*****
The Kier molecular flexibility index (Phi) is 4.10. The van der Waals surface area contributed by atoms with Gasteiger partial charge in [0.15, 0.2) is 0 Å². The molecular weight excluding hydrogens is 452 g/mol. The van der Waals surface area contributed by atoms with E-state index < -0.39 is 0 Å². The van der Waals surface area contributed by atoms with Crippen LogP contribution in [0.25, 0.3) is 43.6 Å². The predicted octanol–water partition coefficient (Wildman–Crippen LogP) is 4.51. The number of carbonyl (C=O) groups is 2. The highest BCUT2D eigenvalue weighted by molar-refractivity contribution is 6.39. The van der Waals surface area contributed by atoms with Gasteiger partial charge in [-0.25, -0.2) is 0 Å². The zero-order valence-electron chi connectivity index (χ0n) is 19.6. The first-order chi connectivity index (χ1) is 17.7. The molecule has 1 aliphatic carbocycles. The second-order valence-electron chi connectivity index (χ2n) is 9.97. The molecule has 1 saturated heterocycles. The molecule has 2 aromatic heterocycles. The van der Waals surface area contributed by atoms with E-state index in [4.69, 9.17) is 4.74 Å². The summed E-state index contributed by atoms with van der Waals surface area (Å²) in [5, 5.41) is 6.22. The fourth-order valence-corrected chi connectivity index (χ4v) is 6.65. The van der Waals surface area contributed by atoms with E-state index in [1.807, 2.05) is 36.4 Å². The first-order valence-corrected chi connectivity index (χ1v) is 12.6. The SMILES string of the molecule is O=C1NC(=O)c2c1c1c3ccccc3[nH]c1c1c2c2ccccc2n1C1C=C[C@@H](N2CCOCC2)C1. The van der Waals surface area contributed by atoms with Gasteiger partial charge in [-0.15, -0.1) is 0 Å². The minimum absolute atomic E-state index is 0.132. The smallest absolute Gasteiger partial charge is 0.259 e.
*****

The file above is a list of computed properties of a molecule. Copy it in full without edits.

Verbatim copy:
The Kier molecular flexibility index (Phi) is 4.10. The van der Waals surface area contributed by atoms with Gasteiger partial charge in [0.15, 0.2) is 0 Å². The molecular weight excluding hydrogens is 452 g/mol. The van der Waals surface area contributed by atoms with E-state index < -0.39 is 0 Å². The van der Waals surface area contributed by atoms with Crippen LogP contribution in [0.25, 0.3) is 43.6 Å². The predicted octanol–water partition coefficient (Wildman–Crippen LogP) is 4.51. The number of carbonyl (C=O) groups is 2. The highest BCUT2D eigenvalue weighted by molar-refractivity contribution is 6.39. The van der Waals surface area contributed by atoms with Gasteiger partial charge in [-0.25, -0.2) is 0 Å². The zero-order valence-electron chi connectivity index (χ0n) is 19.6. The first-order chi connectivity index (χ1) is 17.7. The molecule has 1 aliphatic carbocycles. The second-order valence-electron chi connectivity index (χ2n) is 9.97. The molecule has 1 saturated heterocycles. The molecule has 2 aromatic heterocycles. The van der Waals surface area contributed by atoms with E-state index in [4.69, 9.17) is 4.74 Å². The summed E-state index contributed by atoms with van der Waals surface area (Å²) in [5, 5.41) is 6.22. The fourth-order valence-corrected chi connectivity index (χ4v) is 6.65. The van der Waals surface area contributed by atoms with E-state index in [1.807, 2.05) is 36.4 Å². The first-order valence-corrected chi connectivity index (χ1v) is 12.6. The SMILES string of the molecule is O=C1NC(=O)c2c1c1c3ccccc3[nH]c1c1c2c2ccccc2n1C1C=C[C@@H](N2CCOCC2)C1. The van der Waals surface area contributed by atoms with Gasteiger partial charge in [-0.15, -0.1) is 0 Å². The minimum absolute atomic E-state index is 0.132. The smallest absolute Gasteiger partial charge is 0.259 e.